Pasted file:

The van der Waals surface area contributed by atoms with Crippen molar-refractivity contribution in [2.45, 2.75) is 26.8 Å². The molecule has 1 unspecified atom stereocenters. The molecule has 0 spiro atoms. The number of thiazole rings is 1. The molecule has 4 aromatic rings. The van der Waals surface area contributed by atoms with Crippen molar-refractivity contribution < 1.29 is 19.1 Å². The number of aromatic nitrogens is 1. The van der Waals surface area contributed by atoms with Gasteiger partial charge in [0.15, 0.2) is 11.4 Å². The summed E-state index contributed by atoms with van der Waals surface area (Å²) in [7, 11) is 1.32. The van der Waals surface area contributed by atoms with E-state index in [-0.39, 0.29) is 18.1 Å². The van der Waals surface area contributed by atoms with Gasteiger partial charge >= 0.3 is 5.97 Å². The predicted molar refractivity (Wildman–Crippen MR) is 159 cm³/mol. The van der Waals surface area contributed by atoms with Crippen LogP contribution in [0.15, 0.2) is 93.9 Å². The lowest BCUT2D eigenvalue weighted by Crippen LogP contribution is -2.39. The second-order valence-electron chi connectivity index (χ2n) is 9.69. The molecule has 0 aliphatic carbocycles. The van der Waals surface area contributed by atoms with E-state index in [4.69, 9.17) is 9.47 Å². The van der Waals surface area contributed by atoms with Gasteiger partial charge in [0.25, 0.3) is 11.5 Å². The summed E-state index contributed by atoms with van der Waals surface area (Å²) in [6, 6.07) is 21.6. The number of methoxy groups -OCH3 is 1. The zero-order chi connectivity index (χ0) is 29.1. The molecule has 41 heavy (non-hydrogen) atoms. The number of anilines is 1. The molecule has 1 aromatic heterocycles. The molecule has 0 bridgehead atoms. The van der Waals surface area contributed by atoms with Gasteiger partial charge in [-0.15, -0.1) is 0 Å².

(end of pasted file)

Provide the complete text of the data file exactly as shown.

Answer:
The van der Waals surface area contributed by atoms with Crippen molar-refractivity contribution in [2.45, 2.75) is 26.8 Å². The molecule has 1 unspecified atom stereocenters. The molecule has 0 spiro atoms. The number of thiazole rings is 1. The molecule has 4 aromatic rings. The van der Waals surface area contributed by atoms with Crippen molar-refractivity contribution < 1.29 is 19.1 Å². The number of aromatic nitrogens is 1. The van der Waals surface area contributed by atoms with Gasteiger partial charge in [0.15, 0.2) is 11.4 Å². The summed E-state index contributed by atoms with van der Waals surface area (Å²) in [7, 11) is 1.32. The van der Waals surface area contributed by atoms with E-state index in [-0.39, 0.29) is 18.1 Å². The van der Waals surface area contributed by atoms with Gasteiger partial charge >= 0.3 is 5.97 Å². The predicted molar refractivity (Wildman–Crippen MR) is 159 cm³/mol. The van der Waals surface area contributed by atoms with Crippen LogP contribution in [0.15, 0.2) is 93.9 Å². The lowest BCUT2D eigenvalue weighted by Crippen LogP contribution is -2.39. The second-order valence-electron chi connectivity index (χ2n) is 9.69. The molecule has 0 aliphatic carbocycles. The van der Waals surface area contributed by atoms with E-state index in [4.69, 9.17) is 9.47 Å². The van der Waals surface area contributed by atoms with Gasteiger partial charge in [0.25, 0.3) is 11.5 Å². The summed E-state index contributed by atoms with van der Waals surface area (Å²) in [6, 6.07) is 21.6. The number of methoxy groups -OCH3 is 1. The zero-order chi connectivity index (χ0) is 29.1. The molecule has 41 heavy (non-hydrogen) atoms. The number of anilines is 1. The molecule has 1 aromatic heterocycles. The molecule has 0 bridgehead atoms. The van der Waals surface area contributed by atoms with Gasteiger partial charge in [-0.15, -0.1) is 0 Å².